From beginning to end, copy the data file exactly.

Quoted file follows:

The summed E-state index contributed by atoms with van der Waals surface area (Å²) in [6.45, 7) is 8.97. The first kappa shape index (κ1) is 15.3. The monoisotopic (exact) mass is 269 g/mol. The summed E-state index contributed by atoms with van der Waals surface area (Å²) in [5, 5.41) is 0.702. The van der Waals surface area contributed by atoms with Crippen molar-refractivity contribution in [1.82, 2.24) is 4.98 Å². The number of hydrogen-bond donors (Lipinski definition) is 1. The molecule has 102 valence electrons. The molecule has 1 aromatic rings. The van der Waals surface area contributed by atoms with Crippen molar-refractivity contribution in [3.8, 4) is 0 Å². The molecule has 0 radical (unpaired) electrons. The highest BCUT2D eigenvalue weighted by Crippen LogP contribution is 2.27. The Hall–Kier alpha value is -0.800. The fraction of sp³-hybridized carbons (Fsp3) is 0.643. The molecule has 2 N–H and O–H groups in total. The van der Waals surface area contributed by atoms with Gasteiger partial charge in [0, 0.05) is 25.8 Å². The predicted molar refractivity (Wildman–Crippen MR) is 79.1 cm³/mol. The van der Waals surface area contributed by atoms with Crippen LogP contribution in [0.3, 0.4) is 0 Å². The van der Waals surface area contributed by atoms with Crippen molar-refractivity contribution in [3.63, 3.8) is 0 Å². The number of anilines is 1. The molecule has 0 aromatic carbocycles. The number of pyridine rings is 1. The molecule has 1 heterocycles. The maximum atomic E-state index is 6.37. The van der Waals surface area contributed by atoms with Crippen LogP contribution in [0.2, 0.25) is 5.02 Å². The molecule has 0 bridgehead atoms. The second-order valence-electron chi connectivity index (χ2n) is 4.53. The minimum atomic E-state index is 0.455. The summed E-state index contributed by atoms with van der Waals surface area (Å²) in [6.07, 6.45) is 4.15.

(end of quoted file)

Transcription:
The summed E-state index contributed by atoms with van der Waals surface area (Å²) in [6.45, 7) is 8.97. The first kappa shape index (κ1) is 15.3. The monoisotopic (exact) mass is 269 g/mol. The summed E-state index contributed by atoms with van der Waals surface area (Å²) in [5, 5.41) is 0.702. The van der Waals surface area contributed by atoms with Crippen molar-refractivity contribution in [1.82, 2.24) is 4.98 Å². The number of hydrogen-bond donors (Lipinski definition) is 1. The molecule has 102 valence electrons. The molecule has 1 aromatic rings. The van der Waals surface area contributed by atoms with Crippen molar-refractivity contribution in [3.8, 4) is 0 Å². The molecule has 0 radical (unpaired) electrons. The highest BCUT2D eigenvalue weighted by Crippen LogP contribution is 2.27. The Hall–Kier alpha value is -0.800. The fraction of sp³-hybridized carbons (Fsp3) is 0.643. The molecule has 2 N–H and O–H groups in total. The van der Waals surface area contributed by atoms with Gasteiger partial charge in [0, 0.05) is 25.8 Å². The predicted molar refractivity (Wildman–Crippen MR) is 79.1 cm³/mol. The van der Waals surface area contributed by atoms with Crippen LogP contribution in [0.3, 0.4) is 0 Å². The van der Waals surface area contributed by atoms with Crippen molar-refractivity contribution in [3.63, 3.8) is 0 Å². The number of anilines is 1. The molecule has 0 aromatic carbocycles. The number of pyridine rings is 1. The molecule has 1 heterocycles. The maximum atomic E-state index is 6.37. The van der Waals surface area contributed by atoms with Crippen LogP contribution in [0.2, 0.25) is 5.02 Å². The molecule has 0 bridgehead atoms. The second-order valence-electron chi connectivity index (χ2n) is 4.53. The minimum atomic E-state index is 0.455. The summed E-state index contributed by atoms with van der Waals surface area (Å²) in [6.07, 6.45) is 4.15.